The weather for the Chicago area has been unusually cool to start November. While a quick warm shot will take hold this weekend; snowflakes will mark the return of cooler weather by Monday morning.
Saturday felt more like a spring day in Chicago with mild temperatures and hail-producing thunderstorms.
The mild weather will hold through tonight and Sunday with temperatures once again set to rise into the middle 60s as the weekend comes to a close. However, rain will reach the city by the end of the day Sunday.
The rain will mark a change in the weather pattern, unfortunately a change back to unseasonably cool weather. In fact, the airmass moving in will be so cool that the rain may end late Sunday night or early Monday morning as some wet snow. Little to no accumulation is expected as the snow ends quickly early Monday morning and the sun returns.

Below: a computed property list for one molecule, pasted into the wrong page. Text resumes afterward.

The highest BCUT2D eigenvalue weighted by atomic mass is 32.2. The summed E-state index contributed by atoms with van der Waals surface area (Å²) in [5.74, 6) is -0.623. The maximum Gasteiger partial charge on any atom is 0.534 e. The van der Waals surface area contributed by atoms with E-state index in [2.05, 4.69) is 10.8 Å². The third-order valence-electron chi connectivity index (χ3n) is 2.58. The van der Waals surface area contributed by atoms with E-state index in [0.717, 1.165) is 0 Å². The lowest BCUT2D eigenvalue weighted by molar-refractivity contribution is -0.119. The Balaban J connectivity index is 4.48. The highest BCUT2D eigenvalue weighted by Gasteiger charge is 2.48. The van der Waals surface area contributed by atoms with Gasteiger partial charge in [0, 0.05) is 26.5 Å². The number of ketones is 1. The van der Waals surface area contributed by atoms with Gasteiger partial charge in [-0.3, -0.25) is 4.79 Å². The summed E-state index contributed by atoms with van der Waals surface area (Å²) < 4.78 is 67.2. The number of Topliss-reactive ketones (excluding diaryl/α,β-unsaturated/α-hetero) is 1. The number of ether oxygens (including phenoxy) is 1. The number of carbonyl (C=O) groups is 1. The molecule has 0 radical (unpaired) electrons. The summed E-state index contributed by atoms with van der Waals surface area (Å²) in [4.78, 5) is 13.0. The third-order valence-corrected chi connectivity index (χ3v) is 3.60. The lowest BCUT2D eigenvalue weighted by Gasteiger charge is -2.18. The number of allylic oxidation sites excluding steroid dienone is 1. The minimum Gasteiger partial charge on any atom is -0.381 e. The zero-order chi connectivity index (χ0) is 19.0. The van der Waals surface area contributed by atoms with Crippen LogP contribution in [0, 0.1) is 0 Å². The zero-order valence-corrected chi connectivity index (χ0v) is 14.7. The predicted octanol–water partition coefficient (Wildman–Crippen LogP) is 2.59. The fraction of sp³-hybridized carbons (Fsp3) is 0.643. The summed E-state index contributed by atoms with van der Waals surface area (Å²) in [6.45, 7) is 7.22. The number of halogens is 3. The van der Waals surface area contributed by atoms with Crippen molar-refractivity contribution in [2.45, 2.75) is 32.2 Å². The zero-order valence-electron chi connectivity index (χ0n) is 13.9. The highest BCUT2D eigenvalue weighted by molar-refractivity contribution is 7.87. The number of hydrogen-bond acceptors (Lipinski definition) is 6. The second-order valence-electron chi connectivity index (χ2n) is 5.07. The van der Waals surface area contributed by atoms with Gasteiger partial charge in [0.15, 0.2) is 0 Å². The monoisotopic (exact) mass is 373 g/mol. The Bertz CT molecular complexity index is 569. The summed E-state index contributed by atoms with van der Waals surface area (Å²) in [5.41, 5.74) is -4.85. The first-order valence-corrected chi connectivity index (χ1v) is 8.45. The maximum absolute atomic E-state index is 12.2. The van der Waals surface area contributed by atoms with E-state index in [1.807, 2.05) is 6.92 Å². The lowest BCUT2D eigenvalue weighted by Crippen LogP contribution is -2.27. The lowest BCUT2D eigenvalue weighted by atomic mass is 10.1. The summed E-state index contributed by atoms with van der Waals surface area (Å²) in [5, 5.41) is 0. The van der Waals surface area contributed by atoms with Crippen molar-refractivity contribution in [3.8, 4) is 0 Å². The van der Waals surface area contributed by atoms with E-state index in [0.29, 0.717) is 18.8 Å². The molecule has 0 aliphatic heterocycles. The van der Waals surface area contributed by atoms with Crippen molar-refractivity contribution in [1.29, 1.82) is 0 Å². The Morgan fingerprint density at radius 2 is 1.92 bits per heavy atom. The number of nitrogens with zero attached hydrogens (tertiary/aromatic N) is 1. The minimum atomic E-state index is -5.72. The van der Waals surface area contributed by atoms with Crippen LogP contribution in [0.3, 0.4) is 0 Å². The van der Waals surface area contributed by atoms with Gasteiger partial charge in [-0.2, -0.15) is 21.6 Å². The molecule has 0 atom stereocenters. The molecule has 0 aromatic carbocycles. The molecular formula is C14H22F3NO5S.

After the wet weather, dry and cool conditions will linger through the end of the week. The sun will be out every day through at least Thursday, but temperatures will do little to reflect it.
Cyclonic Storm Kyant will unleash heavy rain and strong winds on areas from western Myanmar to northeastern India and Bangladesh this week.
Beneficial rain will douse California late this week, with the potential for some rain to reach southern portions of the state.
A storm will slide in from the Midwest to bring another dose of cold rain and wet snow to parts of the northeastern United States from Wednesday night to Thursday.
Flooding downpours and thunderstorms will target a part of the central United States into Wednesday.
The severe drought in the northeastern U.S. has left most of the region reeling for months as farmers have been forced to work with arid land.
Following a chilly World Series opener during Tuesday evening, a chilly rain may threaten play for Game 2 in Cleveland on Wednesday evening.
Caribou, ME (1990)
19 consecutive days of measurable precipitation.
Ashford, CT (1758)
"The 25th day of Oct., 1758, a very stormy day of snow, the 26th snowed all day, storm held from Friday night until Saturday morning." by Ebeneser Byles, Town Clerk of Ashford.
Tampa, FL (1921)
Hurricane "most destructive/highest tide," pressure 28.81"/975.6 mb, winds 100 mph, tide 10.5 feet, six dead and $3 million damage.